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Snow? … the bird-whisperer has a nice walk nonetheless …

I learn something new (whether I want to or not) most days.

And early this morning I learned that birds will chirp even as a light snow falls. As an amateur bird-whisperer, here’s my interpretation of one 6:25 a.m. avian conversation: “I wanted to fly to Florida but no, you said Charlotte was where birds flocked together. Mother said I should have nested with Randy Robin.” Or something like that.

As soon as I stepped out the front door in the 33F snow/drizzle mix, it was pre-determined that only non-degradables (i.e. plastic and polystyrene) were on today’s pick up list. Paper? Too soggy. It would remain in situ for later retrieval.

To this former Midwesterner, there’s something nice about a snowfall. It muffles the non-bird sounds of an already quiet morning. Charlotte goes all atwitter, however, at the very mention of snow; it gives owners of rugged SUVs


Okay, let’s be real here. This isn’t your typical Midwestern snow storm but it’s the best my South Park neighborhood has seen this winter.

all the rationale they need to justify their vehicle purchases even though the pavement was far too warm for the wet snow to stick. (It crossed my mind to wonder how many slipped their transmissions into four wheel drive gear.)

The skiff of snow did its best to hide what might normally be seen and retrieved. Indeed, not a single scrap of anything was located in the first mile. That left me to sip coffee uninterrupted.

That abruptly changed along Fairview Road. My first find was a flattened water bottle at the entrance to Phillips Place and a few feet later was a chunk of car bumper from some unfortunate car-to-car encounter.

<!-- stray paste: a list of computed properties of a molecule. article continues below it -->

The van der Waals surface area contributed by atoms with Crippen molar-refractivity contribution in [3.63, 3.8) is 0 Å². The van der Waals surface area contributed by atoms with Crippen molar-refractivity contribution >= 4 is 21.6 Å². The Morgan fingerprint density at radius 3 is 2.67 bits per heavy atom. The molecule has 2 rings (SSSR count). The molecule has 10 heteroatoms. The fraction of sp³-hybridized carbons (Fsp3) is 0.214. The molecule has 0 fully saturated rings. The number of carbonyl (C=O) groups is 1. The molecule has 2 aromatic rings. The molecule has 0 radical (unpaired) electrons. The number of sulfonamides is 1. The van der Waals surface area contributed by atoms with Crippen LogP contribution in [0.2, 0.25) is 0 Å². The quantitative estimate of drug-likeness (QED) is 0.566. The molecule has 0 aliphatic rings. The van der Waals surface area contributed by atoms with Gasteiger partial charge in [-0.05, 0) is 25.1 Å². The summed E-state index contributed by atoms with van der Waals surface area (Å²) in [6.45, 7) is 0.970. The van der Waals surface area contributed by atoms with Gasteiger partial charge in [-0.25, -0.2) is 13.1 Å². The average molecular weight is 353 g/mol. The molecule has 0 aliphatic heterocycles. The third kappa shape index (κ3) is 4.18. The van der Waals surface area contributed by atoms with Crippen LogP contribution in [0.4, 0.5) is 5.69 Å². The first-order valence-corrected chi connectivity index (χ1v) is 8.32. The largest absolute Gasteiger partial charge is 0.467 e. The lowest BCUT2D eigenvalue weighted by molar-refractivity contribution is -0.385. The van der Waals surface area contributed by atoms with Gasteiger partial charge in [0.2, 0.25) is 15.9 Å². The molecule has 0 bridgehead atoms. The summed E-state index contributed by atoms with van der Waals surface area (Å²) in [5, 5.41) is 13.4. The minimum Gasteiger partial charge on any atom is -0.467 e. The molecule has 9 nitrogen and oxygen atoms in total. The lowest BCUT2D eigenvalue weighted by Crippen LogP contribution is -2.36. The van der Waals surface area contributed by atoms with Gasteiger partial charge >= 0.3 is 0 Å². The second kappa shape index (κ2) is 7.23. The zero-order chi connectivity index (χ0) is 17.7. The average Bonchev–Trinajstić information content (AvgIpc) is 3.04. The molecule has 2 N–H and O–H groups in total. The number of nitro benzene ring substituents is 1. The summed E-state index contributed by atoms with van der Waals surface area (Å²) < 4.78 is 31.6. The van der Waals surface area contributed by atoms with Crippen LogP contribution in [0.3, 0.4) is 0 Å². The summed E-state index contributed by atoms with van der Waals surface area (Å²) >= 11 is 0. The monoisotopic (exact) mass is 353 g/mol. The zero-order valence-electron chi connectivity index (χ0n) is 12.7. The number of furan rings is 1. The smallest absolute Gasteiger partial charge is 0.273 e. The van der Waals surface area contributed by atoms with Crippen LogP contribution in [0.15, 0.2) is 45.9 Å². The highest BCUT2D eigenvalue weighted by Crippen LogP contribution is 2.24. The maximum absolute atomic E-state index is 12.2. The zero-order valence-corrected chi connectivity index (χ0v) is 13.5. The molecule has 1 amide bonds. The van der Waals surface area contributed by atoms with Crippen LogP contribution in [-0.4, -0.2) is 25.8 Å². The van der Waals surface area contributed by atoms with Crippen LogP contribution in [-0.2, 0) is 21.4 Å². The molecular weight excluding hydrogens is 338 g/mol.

By the end of mile 2, the bag was nearly, but not quite, full. At this point, there was praise given to my new Yeti knock-off coffee mug that kept the morning joe hotter than expected. Sweet.


Not quite a true winter glistening, but you get the point.

By the end of mile 3, my shoes made a squishy sound you might not normally associate with snow. A few chunks of polystyrene – likely wind blown across Sharon Road as residue from the same batch bagged Saturday morning – made the ‘must pick up’ list. And then it was on to home from there.

In all, it was a pleasantly sodden journey. It’s mornings like this when more praise is meted out; I thanked the good Lord aloud for the health to do such a sordid chore and for one more day above ground. At the front door was the Sunday New York Times (real news). Then it was time to nuke the remaining coffee and get some oatmeal started on the stove.

It’s already been a good day.

About Dave Bradley (264 Articles)
I was a writer by trade so one would think letters would come easily for me. It is so now, but wasn't always that way. Indeed, the first letter was written the Monday after Ellen started her freshman year in college. For years I've wondered - with no good answers - why I swiveled my office chair toward my computer screen to fire up a word processing document for that first letter. I just don't know. I just did. Perhaps it was the angst of separation or wanting to say things that had gone unsaid at that moment when we parted ways in front of her college dormitory. What was a one-off became habitual. When her brother Reid enrolled in the same college, his name was added to the salutation line. They were kids then and are adults now. No matter. The letter writing habit remains so today. I live in Brevard, North Carolina. I'm well away from where they live and don't see them nearly as often as I'd like. That's why letters, at least to me, fill the void of distance. The pages give me something to say and the space to say it. There is no assurance they read the letters; indeed, I have never asked if they do so. With the pace of their busy lives who could blame them for letting a letter sit unopened? Over time, it has dawned on me that the letters are both communicative - and cathartic. By nature, letters are about the writer; the writer can only write about their situation. Perhaps that is as it should be. It's all about the here and now from one person's perspective.

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